On the night we visited, guests were dressed in everything from business suits and stylish dresses to shorts, so you'll be comfortable no matter what your attire. The street-side patio offers outdoor seating that overlooks bustling Las Olas Boulevard, and watching the ever-present pedestrian traffic on the trendy street is part of the fun.


A meal begins with a basket of the buttery, rosemary-scented focaccia. Like everything else, including other breads and desserts, it is made on the premises.         .

The fresh oysters, priced at $3 each, get top billing on the appetizer menu, and they are impeccably fresh and delicious. Even if you’re not sure you like oysters, try a few of these. Fried oysters ($12) had a crispy cornmeal coating, light enough so it did not overpower the mild shellfish, and the accompanying beer mustard cream accented them nicely.  They were very good, but if it is a choice between the two, the fresh oysters are not to be missed. Maine mussels ($13) were also fresh and good, though the red sauce accompanying them that evening was a bit too much.

Shellfish lovers can also choose from king crab legs ($18 for a half pound), a one-pound lobster cocktail ($19); shrimp cocktail ($3 per piece); or top neck clams ($2 each).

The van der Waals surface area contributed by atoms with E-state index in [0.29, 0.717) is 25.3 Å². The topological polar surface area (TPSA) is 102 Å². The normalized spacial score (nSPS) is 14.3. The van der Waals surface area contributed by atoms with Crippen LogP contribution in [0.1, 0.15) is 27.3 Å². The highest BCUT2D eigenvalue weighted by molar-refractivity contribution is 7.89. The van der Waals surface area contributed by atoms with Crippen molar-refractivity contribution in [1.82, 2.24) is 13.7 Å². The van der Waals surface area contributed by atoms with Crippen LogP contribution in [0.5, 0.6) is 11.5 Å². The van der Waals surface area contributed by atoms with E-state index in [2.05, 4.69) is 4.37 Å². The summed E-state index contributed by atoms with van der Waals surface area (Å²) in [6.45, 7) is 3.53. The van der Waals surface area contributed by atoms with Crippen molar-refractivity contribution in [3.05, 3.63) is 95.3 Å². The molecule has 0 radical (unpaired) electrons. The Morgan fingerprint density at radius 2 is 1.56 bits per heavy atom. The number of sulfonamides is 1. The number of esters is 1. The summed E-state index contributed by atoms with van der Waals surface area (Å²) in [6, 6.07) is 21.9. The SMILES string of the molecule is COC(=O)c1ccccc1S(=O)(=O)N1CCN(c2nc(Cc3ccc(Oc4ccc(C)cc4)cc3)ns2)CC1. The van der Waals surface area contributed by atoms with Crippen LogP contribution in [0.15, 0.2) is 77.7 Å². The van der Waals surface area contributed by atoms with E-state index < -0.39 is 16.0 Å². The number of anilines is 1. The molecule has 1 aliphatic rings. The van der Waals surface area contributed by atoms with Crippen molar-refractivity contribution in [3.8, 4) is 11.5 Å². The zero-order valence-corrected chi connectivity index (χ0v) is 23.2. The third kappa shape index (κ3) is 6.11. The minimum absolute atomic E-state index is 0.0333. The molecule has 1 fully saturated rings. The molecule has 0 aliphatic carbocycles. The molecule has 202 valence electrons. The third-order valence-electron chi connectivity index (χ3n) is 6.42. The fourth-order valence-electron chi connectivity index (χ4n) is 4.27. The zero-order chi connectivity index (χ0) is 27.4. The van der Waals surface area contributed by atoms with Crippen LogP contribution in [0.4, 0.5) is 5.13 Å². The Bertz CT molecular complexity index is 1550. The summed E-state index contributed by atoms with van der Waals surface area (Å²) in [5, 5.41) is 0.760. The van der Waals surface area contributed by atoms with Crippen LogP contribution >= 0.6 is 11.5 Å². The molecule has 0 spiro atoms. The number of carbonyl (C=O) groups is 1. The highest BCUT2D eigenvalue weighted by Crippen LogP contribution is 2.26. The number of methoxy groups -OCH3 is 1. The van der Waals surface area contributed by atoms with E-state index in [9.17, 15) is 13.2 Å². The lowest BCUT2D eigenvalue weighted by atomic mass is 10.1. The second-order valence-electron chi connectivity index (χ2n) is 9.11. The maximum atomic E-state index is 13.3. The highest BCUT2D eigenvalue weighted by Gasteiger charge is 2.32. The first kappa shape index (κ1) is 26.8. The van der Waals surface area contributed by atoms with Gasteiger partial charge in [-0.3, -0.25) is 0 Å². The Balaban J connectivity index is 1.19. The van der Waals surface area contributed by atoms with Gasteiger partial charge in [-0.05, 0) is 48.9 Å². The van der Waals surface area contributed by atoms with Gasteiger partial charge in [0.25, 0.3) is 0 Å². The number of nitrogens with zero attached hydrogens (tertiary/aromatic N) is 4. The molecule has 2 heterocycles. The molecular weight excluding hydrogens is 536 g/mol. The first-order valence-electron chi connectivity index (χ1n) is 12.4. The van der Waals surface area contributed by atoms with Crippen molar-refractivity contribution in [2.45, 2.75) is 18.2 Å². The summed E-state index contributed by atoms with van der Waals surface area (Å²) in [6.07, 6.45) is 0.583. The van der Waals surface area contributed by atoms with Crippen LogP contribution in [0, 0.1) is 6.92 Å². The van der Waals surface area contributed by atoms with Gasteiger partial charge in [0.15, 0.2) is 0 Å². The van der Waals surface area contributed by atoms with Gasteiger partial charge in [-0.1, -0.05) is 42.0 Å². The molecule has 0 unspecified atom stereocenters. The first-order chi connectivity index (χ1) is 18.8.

Octopus ($13), grilled with garlic aioli, was tender, not overly chewy, and very tasty. The creative pairings of blueberries and bacon add sweetness and saltiness. If you’ve wanted to try octopus and have not, here is an excellent opportunity.

Other appetizers include blue crab cake ($15); ceviche ($14); lobster bisque ($10); and smoked Florida wahoo ($12).

After the server clears the appetizers, hot towels arrive to clean your fingers—a nice touch that makes you feel pampered. 


The west Florida grouper ($34), was some of the best fish I've had. The outside was seared to a golden crispiness, and the inside was moist and richly flavorful.  A blackberry drizzle added a perfect touch of sweetness, and the accompanying heirloom tomatoes and peaches were perfectly fresh. The simple combination was simply delicious